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PopMatters Picks: The Best (and Worst) in Show 2007

Dan Deacon (Photo: Myla DalBesio / Flavorpill)

In the past 12 months, we have gone to house shows, club shows, theater shows, arena shows. Here's the best and the worst 2007 had to offer.

Edited By: Megan Milks and Andrew Phillips

Writers: Brent Baldwin, Chris Catania, Nick Gunn, Ryan S. Henriquez, Matt Mazur, Kevin Pearson, Zach Schonfeld, Shain Shapiro, Steve Stirling, and Adam Williams

In the past 12 months, we, the PopMatters Events staff, have gone to house shows, club shows, theater shows, arena shows -- slackjawed, we’ve sat through historic collaborative events, mind-bending art-school productions, and embarrassing awards-show travesties alike. As usual, some were flat-out wastes of time, especially later, when we then had to spend precious hours painfully excreting the cogent-est of copy explaining exactly why so-and-so stunk (I dunno, maybe because it just friggin' did!!). Of course, many performances were heart-pounding, soul-stirring memorials to what music can be, should be, and, in some cases, actually is.

Groundbreaking music or no, a show is still a show, and the show must go on. From our experience, it looks like mirrorballs, a multitude of geometrically arranged drum sets, and flying high heels are some of the best ways to leave your mark. With that in mind, we now present to you our Best (and Worst) in Show of 2007...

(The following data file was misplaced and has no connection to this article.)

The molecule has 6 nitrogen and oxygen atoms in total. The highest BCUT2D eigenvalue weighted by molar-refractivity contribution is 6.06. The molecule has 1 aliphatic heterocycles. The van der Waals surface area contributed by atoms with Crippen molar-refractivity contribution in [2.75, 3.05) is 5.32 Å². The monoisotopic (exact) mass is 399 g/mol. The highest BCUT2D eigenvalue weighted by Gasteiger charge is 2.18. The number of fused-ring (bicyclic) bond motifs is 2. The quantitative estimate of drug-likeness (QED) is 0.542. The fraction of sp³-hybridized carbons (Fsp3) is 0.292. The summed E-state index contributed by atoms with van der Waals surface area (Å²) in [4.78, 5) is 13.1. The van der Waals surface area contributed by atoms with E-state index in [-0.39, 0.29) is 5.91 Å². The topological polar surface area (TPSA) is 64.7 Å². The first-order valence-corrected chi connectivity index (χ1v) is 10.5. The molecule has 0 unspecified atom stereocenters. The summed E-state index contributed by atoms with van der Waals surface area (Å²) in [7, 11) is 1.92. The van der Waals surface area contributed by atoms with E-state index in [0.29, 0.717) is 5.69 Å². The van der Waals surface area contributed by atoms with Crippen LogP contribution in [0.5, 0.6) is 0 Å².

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Alfred Hitchcock helped to create the modern horror genre, the modern thriller, and the modern black comedy. He changed film, even as he was inventing new ways to approach it. Stay tuned through October as we present our collection of essays on the Master of Suspense.


'Psycho': The Mother of All Horrors

Psycho stands out not only for being one of Alfred Hitchcock's greatest films, it is also one of his most influential. It has been a template and source material for an almost endless succession of later horror films, making it appropriate to identify it as the mother of all horror films.

Francesc Quilis

The City Beneath: A Century of Los Angeles Graffiti (By the Book)

With discussions of characters like Leon Ray Livingston (a.k.a. "A-No. 1"), credited with consolidating the entire system of hobo communication in the 1910s, and Kathy Zuckerman, better known as the surf icon "Gidget", Susan A. Phillips' lavishly illustrated The City Beneath: A Century of Los Angeles Graffiti, excerpted here from Yale University Press, tells stories of small moments that collectively build into broad statements about power, memory, landscape, and history itself.

Susan A. Phillips
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